Nintendo’s breathlessly anticipated mobile game Super Mario Run dropped yesterday. Fans promptly complained that it’s too expensive, and Nintendo’s share price sank by more than 4% in trading today. For the week, Nintendo’s stock has fallen by nearly 10%.
What gives? Super Mario Run, which has shot to the top of download charts, is expected to be a hit. According to app analytics firm Sensor Tower, it should gross $71 million in its first month on Apple’s App Store, which would put it in the top three highest-grossing games in their first month on the platform, ever.
One worry about Super Mario Run is the unconventional way it gets players to shell out money for the game. Instead of charging for ad hoc power-ups to speed up a player’s progress, as most “free-to-play” mobile games do, Nintendo asks players to pay $9.99 to unlock later levels in order to complete the game.
This hasn’t gone down well with some fans.
Super Mario Run‘s conversion mechanism makes it expensive even relative to paid games, like Minecraft: Pocket Edition, which costs $6.99. But it also puts a cap on spending, unlike traditional free-to-play games like Pokémon Go, where players can spend as much as they like on extras. This can generate higher revenue over time; one estimate found Pokémon Go players spend $20 on average playing the game.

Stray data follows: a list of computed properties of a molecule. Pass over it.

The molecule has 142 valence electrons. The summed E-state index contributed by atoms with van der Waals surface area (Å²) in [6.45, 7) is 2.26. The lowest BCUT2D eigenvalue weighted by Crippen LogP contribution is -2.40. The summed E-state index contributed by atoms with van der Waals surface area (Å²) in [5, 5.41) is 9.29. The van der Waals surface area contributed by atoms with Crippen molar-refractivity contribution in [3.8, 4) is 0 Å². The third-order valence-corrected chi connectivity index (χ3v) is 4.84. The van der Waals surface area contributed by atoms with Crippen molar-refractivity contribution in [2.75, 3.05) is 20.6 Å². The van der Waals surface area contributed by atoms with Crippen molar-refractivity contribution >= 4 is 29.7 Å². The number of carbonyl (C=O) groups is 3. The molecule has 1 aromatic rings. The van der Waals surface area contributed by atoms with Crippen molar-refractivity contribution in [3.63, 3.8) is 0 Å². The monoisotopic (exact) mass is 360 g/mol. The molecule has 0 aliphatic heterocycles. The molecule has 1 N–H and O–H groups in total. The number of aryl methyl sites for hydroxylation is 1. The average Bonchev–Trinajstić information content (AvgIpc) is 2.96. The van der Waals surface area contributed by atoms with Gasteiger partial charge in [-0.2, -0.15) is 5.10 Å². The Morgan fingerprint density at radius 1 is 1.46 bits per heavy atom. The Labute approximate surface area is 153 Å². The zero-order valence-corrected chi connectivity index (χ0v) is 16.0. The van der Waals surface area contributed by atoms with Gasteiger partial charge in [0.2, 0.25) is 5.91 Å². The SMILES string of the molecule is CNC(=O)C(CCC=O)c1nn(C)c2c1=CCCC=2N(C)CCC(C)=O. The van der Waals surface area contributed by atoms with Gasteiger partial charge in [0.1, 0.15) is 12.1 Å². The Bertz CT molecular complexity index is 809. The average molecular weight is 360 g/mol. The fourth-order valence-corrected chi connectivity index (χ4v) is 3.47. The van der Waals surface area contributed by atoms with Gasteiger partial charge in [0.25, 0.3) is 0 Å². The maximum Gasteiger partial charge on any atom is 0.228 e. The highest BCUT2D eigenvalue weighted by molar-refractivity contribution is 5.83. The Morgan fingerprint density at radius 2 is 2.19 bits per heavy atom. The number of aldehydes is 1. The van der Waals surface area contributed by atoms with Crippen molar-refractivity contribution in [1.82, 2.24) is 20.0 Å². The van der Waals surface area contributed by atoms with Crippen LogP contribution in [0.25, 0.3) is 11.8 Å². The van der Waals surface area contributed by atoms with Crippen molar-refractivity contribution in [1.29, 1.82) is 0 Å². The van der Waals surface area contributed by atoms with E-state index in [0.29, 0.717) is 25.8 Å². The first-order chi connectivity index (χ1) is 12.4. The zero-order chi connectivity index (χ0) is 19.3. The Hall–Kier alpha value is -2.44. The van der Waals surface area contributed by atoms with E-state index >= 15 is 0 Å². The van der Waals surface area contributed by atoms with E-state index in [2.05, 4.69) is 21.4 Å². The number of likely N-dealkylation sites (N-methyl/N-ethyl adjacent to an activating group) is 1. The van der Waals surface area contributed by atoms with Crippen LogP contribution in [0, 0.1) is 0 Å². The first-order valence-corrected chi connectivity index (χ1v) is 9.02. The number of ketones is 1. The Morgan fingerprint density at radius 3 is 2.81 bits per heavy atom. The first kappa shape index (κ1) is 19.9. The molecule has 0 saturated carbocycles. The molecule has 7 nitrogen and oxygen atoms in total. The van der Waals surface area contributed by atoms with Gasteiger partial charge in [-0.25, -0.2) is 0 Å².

There’s another key difference between Pokémon Go and Super Mario Run. While the creature-catching augmented reality game was a surprise hit, sending Nintendo’s shares soaring, the Mario franchise rollout has been carefully orchestrated. Indeed, Nintendo’s stock has risen steadily since the Mario title was announced on Nov. 15, and remains higher even after this week’s slide.
A Pokémon-sized rally was unlikely, as players’ reluctance to pay up in huge numbers proves. In the end, though, the drop in Nintendo’s shares is most likely traders buying the rumor and selling the news, taking advantage of the smooth but unspectacular release of Super Mario Run to take profits on a stock that’s up around 60% on the year.